This stack includes some chemistry graphics that we not included in the earlier freeware stacks. This collection includes lab setups for some standard high school labs as well as some basic equipment (barometer, titration setups, volumetic flask and a few other items). Also includes a series of skectches showing how some of the pictures evolved in a step-by-step way. Also a few periodic tables with ionization energies, atom sizes or electroneg. included. Copy these and use them on your lab handouts and/or class notes.
May 11, 2018 Subject:
media studies student review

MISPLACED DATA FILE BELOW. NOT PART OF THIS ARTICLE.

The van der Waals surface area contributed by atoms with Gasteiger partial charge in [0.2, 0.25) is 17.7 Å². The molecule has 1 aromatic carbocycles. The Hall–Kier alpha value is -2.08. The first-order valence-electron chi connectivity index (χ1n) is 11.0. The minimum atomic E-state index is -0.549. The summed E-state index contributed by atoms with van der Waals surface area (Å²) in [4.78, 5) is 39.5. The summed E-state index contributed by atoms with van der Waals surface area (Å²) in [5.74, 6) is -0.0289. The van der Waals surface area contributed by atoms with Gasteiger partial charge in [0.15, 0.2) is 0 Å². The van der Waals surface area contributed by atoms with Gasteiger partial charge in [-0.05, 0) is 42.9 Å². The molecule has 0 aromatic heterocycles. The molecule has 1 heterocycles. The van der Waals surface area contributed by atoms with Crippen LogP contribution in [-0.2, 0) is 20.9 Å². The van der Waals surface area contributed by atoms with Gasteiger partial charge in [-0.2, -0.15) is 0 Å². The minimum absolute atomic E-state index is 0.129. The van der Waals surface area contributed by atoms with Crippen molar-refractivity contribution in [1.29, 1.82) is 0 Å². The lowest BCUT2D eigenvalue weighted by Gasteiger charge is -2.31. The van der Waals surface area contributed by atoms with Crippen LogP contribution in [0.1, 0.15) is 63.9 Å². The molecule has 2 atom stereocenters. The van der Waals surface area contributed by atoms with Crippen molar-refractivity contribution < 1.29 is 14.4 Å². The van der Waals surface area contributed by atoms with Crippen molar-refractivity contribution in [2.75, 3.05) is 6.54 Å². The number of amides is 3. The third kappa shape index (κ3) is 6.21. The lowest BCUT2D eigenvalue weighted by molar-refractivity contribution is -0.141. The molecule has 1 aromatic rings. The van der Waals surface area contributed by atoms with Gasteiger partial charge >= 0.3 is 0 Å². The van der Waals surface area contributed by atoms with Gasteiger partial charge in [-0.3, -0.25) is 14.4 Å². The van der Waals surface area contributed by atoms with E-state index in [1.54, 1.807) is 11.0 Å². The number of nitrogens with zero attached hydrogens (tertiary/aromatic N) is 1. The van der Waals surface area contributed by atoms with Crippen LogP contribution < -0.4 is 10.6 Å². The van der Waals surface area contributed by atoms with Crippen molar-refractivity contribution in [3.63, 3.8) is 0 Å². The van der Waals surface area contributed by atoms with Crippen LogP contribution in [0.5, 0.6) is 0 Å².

This stack is called Chem Graphics II, and it was written by user RonLeMay in 1993. According to the intro screen, Ron LeMay sketched the drawings at Nicolet High School in Milwaukee, Wisconsin. The title is “Clip Art for Chemistry Teachers #2”. It can be inferred fairly safely that LeMay taught chemistry at Nicolet, and made the HyperCard to share his drawings with other chemistry teachers for classroom use. The use of II and #2 implies that LeMay had made at least one other HyperCard with similar graphics, and perhaps made more after he distributed #2. There are only two buttons- home, and next. The next button takes you through an ordered slideshow of graphics. It isn’t possible to pick a specific graphic to go to, or to peruse the list in a different order. This isn’t a huge hindrance, however, as there aren’t many graphics in the stack. There are diagrams for equipment, like Bunsen burners, and scientific phenomena, like the rate of diffusion. In total, there are sixteen cards, the home card and fifteen graphics. All in all, the stack does what it sets out to do efficiently and effectively, which is provide graphics for chemistry teachers to use in the classroom. From this, we can infer that HyperCards, and this one in particular, were made to be distributed, as the success of Chem Graphics II would be its use by many chemistry teachers at different schools. It also references an intended use of computers as tools to assist education, which this stack is very literally doing.